Address Security Concerns

Improving Personal Security For Walking, Cycling, Transit and Urban Infill


TDM Encyclopedia

Victoria Transport Policy Institute


Updated 4 June 2014

This chapter discusses ways to address the security concerns of people using alternative modes such as walking, cycling, ridesharing and public transit.




Personal Security refers to freedom from risk of assault, theft and vandalism. Such risks can discourage walking, cycling and transit travel. These problems can be addressed through various programs and design strategies that increase security. These can include Neighborhood Watch and community policing programs, special police patrols (including police on foot and bicycles), pedestrian escorts, and monitoring of pedestrian, bicycle, transit and Park & Ride facilities. Transit agencies can implement special programs to increase rider security and respond to passenger concerns (Loukaitou-Sideris 2009).


Crime Prevention Through Environmental Design (CPTED) is concerned with landscape and building design strategies to maximize personal safety. It reflects the assumptions that crime is often opportunity driven, that it follows predictable patterns, and that these patterns are affected by the behavior of citizens as well as police. For example, public paths are more secure if located near residences, which provide passive surveillance. Lighting and vegetation should be located and maintained to ensure good sight lines, minimal places to hide, and ensure paths are visible to surrounding areas. The placement of bicycle parking facilities should also be well considered to reduce the likelihood of bicycle theft. Local police or CPTED specialists may be trained to perform “safety audits” that identify opportunities to reduce crime risk and help users feel secure.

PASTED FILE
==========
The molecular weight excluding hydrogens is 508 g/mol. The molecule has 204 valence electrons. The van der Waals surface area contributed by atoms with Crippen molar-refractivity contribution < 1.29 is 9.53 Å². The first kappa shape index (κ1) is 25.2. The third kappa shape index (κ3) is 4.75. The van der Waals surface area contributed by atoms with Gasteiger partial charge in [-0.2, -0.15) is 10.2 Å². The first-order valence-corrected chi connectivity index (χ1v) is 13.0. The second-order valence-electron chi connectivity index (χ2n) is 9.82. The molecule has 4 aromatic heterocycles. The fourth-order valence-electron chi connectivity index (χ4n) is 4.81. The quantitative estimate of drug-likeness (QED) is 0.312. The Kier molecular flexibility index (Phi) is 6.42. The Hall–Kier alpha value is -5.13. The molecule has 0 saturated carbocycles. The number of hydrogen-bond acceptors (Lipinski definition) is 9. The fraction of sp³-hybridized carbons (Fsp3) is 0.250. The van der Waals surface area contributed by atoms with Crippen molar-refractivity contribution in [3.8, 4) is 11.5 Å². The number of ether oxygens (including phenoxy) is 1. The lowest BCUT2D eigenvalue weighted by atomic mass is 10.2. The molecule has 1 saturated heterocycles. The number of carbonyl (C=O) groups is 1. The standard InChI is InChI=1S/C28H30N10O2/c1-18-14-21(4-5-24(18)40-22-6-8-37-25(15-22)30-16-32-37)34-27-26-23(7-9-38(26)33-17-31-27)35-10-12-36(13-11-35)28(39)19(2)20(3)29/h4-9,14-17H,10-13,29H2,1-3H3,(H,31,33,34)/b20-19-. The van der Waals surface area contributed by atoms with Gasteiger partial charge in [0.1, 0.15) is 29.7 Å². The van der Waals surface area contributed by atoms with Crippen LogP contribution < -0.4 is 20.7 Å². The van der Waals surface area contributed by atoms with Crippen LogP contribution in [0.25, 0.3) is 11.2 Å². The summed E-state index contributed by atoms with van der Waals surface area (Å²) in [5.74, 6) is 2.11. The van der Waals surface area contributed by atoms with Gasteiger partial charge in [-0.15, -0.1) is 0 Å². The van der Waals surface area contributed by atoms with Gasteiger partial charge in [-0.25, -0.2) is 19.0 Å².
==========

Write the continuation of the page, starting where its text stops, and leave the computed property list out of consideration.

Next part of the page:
CPTED Strategies To The Design Of The Planned Environment (Atlas 1999)


1. Provide clear border definition of controlled space.

Through boundary or border definition, the user and the observer must be able to recognize space as public or private. The recognition of ownership helps identify illegitimate users. The defining of boundaries declares an ownership of space and thus creating a sense of territoriality.


7. Design for natural surveillance.

Natural surveillance means that an area or activity is viewed by residents and bypassers (called “eyes on the street”). This requires consideration of sightlines, adequate lighting, minimizing hiding places, providing windows that view public spaces, and encouraging legitimate uses, such as increased pedestrians on sidewalks and cyclists on paths.


3. Location of gathering areas.

The relocation of gathering spaces to areas of good natural surveillance and access control enables those spaces to become more active and likely to support the activity, encouraging public participation. For example, bus stops should be located where they are visible to businesses and residents.


4. Place safe activities in unsafe locations.